The Shaolin Temples
History tells us that many of the monks in the Shaolin temple were retired soldiers or generals. Under the pressure of frequent attacks by bandits, the Shaolin Monks, combined Bodhidharma’s teachings with the martial arts techniques, of the Chinese Warrior’s and created a unique and highly effective method of combat; these combined techniques gave the Shaolin Warrior a far-flung reputation for deadly martial arts and fighting abilities.
The Fukien temple was known to be the second temple of Shaolin around 650 A.D.; throughout the centuries, the fortunes, of the Shaolin Monks were the results of political and dynastic changes in Chinese history. Many and other temples became part of the Shaolin system. Shaolin Monks, were alternately courted and renowned by those in power, who wished to have the monks on their side. The temples were burned and rebuilt, many times, but the knowledge of the art survived while the monks continually added to their knowledge and improved upon it.
Throughout history, the temples prospered and became widely known as centers of learning of philosophy as well as martial arts. Becoming a student of the temple was difficult; potential students were expected to wait outside the temple gates, for long periods of time, while their temperaments and attitudes were closely observed by the monks. Once admitted, students, endured years of service and countless chores before being accepted as disciples. Once accepted, students, would receive an unparalleled education in philosophy, fine arts, and the martial arts. When a student graduated from the school, they had to exhibit phenomenal skills, and pass through 18 testing chambers. The last and final chamber, was not for the faint at heart; the student, would have to grip a burning-hot iron cauldron with their bare forearms, branding them with the raised iron impression of a tiger and a dragon.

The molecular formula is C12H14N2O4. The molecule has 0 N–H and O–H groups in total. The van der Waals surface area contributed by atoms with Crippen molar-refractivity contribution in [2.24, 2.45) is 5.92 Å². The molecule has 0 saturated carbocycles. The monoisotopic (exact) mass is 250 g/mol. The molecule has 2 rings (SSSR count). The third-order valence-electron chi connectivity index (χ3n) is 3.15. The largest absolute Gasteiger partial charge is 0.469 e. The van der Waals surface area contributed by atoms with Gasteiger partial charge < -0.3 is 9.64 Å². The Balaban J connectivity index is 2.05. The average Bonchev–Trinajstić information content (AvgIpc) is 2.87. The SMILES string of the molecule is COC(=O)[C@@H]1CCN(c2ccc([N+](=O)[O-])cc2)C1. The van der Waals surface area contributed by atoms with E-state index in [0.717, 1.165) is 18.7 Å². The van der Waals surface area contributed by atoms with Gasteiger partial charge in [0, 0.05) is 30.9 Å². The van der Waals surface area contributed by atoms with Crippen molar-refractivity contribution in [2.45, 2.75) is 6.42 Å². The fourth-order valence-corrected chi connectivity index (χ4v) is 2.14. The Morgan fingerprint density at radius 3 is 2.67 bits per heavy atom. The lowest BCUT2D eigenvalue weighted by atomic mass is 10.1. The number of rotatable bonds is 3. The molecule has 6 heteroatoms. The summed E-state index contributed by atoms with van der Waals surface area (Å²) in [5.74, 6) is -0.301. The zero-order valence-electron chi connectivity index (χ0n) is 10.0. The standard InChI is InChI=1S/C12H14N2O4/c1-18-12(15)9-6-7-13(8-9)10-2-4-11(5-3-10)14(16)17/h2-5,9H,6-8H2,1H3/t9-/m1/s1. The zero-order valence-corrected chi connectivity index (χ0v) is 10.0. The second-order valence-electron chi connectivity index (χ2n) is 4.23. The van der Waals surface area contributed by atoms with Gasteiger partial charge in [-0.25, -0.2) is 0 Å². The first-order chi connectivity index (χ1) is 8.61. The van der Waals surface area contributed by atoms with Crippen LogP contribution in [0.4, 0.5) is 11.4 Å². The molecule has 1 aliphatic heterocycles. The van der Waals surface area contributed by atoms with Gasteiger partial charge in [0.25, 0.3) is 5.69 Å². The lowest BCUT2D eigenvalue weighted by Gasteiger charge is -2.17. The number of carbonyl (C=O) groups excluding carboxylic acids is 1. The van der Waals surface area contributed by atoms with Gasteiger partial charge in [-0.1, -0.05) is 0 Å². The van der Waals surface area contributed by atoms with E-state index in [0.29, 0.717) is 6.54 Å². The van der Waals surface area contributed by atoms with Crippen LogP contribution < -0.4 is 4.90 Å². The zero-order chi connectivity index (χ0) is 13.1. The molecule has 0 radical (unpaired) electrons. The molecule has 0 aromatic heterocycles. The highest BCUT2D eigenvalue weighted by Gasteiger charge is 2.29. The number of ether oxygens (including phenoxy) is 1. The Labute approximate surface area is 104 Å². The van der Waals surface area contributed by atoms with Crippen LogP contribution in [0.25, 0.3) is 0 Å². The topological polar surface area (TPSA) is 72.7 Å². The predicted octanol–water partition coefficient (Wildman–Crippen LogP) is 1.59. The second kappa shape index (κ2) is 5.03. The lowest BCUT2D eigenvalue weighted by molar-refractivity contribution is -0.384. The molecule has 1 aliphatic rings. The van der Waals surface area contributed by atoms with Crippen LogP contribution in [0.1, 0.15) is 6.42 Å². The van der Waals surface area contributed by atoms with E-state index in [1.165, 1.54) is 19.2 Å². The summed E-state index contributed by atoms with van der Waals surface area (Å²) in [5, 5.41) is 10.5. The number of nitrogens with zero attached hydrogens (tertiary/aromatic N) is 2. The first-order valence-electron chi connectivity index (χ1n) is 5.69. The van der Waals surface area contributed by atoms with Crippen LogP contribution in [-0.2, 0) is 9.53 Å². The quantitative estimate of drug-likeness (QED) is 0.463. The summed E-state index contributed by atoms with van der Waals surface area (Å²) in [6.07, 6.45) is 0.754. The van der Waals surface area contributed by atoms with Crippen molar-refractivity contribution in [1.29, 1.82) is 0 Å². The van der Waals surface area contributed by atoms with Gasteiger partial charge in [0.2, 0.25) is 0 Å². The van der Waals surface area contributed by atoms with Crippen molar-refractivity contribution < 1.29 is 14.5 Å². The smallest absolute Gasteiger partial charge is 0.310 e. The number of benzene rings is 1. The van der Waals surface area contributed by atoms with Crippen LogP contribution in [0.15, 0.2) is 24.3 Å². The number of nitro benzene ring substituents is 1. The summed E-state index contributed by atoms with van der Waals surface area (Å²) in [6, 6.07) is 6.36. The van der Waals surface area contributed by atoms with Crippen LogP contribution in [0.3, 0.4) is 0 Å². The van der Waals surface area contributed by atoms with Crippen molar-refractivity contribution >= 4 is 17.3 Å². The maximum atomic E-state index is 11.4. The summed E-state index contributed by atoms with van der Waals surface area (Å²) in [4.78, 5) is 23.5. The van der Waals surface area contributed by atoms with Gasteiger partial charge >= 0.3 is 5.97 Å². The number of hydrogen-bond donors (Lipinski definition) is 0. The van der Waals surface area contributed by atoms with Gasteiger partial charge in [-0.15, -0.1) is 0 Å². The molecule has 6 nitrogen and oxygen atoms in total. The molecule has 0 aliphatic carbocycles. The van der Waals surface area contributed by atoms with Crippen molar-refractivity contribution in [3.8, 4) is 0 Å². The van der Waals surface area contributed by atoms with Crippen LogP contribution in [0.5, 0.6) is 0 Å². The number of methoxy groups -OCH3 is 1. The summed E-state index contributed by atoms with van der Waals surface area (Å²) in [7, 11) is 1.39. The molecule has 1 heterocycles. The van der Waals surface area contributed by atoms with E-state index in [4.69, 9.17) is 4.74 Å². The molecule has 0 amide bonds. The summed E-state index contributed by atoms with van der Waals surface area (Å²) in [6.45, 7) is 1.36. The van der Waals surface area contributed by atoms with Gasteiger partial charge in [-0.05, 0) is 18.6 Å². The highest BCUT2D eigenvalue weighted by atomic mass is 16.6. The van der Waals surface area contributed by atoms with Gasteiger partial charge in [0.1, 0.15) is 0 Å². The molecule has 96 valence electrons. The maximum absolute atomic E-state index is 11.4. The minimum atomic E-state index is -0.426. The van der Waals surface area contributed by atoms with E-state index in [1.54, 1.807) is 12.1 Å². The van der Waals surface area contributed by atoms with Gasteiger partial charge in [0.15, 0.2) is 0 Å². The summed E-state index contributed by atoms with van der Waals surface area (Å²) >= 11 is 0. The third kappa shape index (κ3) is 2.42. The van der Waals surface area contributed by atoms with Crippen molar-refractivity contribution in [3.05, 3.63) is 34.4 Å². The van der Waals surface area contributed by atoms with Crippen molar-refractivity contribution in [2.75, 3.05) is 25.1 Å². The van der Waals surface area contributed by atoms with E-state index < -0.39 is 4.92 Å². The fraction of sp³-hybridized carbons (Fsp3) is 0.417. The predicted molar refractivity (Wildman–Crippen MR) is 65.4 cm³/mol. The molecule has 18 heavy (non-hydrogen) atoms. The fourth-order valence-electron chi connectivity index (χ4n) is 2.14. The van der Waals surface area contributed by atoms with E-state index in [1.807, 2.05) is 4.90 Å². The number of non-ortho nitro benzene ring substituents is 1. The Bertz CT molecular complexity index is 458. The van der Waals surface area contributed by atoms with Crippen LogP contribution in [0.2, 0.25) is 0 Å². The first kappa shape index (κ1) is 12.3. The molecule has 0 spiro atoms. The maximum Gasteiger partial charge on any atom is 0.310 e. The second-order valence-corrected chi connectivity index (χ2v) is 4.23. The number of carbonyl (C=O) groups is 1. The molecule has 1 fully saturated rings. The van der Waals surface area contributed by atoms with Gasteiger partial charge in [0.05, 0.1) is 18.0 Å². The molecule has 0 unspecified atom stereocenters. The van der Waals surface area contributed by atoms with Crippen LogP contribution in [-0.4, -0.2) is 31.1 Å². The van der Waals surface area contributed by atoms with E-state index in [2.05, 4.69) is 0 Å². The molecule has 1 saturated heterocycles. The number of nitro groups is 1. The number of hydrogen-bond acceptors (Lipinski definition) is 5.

Throughout the ages, Shaolin Masters, developed new styles and forms of combat and brought them back to their temples. Many variations of Martial Arts styles, were incorporated into their teachings, that they had learned from their various travels and thus, their arts flourished in the temples, during the Ming Dynasty.
In the mid-17th century, Manchurian invaders, began to systematically and brutally take control of China. An internal rebellion, contributed significantly to the fall of the Ming Dynasty. It is said that the betrayal of an insider, was the cause of the destruction of the Honan temple in 1647 A.D. During this time, many monks fled to the Fukien Temple, where they continued to support the resistance fighters. This led to the destruction of the Fukien and other temples that practiced Shaolin Kung Fu. With the practice of Shaolin Kung Fu outlawed, the Masters continued to teach in hiding while in exile; taking many years before the temples were reopened in the early 1800’s and only being allowed for use of religious practices. The next rebellion was known as the Boxer Rebellion, of 1900, and caused another wave of escaped resistance fighters, many of whom were Shaolin Monks; they scattered to the United States, Australia, Korea, Indonesia, and other countries and the third burning of the Shaolin Temple happened in 1927. In recent years, the government of China has come to realize the importance of the cultural heritage of Shaolin, and reopened the temples.